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Nadler and Delahunt Move to Ban all Forms of Torture

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PostPosted: Wed Feb 04, 2009 4:12 pm    Post subject: Nadler and Delahunt Move to Ban all Forms of Torture
From Wed Feb 04, 2009 3:00 am to Sat Feb 07, 2009 2:59 am (included)
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Nadler and Delahunt Move to Ban all Forms of Torture by US Officials
American Anti-Torture Act of 2009 Would Prohibit Waterboarding, Extend Standard of Treatment to All Agencies
FOR IMMEDIATE RELEASE: Wednesday, February 4, 2009

CONTACT: Ilan Kayatsky (Nadler), 212-367-7350

Rory Sheehan (Delahunt), 202-225-3111

WASHINGTON, D.C. – Today, Congressman Jerrold Nadler (NY-08), Chair of the Judiciary Subcommittee on the Constitution, Civil Rights and Civil Liberties and Congressman Bill Delahunt (MA-10), Chair of the Foreign Affairs Subcommittee on International Organizations, Human Rights and Oversight, reintroduced the American Anti-Torture Act of 2009. This critical bill would ensure a single, uniform, baseline standard for all interrogations conducted on people in the custody of – or under the effective control of – the U.S. Government.

Specifically, the Nadler-Delahunt bill would require that all interrogations comply with the standards set forth in the Army Field Manual. This would extend to ALL agencies, including the CIA, which, under Bush Administration policy, was responsible for carrying out the so-called “enhanced” or “alternate” interrogation program and for operating secret overseas prisons. This clarification of the law would outlaw waterboarding, a method of simulated drowning.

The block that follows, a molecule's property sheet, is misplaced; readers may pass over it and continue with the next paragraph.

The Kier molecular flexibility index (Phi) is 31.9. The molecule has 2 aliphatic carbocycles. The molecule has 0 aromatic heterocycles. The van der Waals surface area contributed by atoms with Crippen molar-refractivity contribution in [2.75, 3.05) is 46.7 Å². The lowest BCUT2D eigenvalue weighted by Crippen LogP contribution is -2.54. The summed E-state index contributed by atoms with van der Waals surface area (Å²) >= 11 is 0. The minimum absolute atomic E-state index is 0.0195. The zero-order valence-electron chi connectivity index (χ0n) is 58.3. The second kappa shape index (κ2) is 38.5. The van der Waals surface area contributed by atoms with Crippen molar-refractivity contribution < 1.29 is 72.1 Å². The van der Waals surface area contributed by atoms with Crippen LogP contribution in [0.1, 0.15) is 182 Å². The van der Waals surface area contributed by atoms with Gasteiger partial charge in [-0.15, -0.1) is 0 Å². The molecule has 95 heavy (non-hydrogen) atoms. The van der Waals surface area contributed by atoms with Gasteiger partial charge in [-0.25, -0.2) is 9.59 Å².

“While we must remain steadfast in our resolve to stop terrorists before they act and bring them to justice, we must always ensure that we are not sacrificing our laws and ideals in the process,” said Rep. Nadler. “With the new Administration of President Obama, we now have the promise of a more humane and moral interrogation policy, and of a policy which actually supports habeas corpus and due process of the law. In banning all forms of torture by American officials, the American Anti-Torture Act will go a great distance toward reaffirming American ideals and restoring our image throughout the world.”

“The use of torture not only contradicts our commitment to the rule of law and basic human decency but has been proven to be ineffective,” said Rep. Delahunt. “I applaud President Obama for issuing an executive order banning these practices, and it is time for the Congress to follow his lead and enact into law a single baseline standard for interrogations that is consistent with our core American values.”

While one of President Obama’s first acts as president was to issue an executive order banning the use of torture and enforcing compliance with the Army Field Manual, this bill will serve to codify that standard into law to bind future administrations and to make sure that our laws accurately reflect American values.
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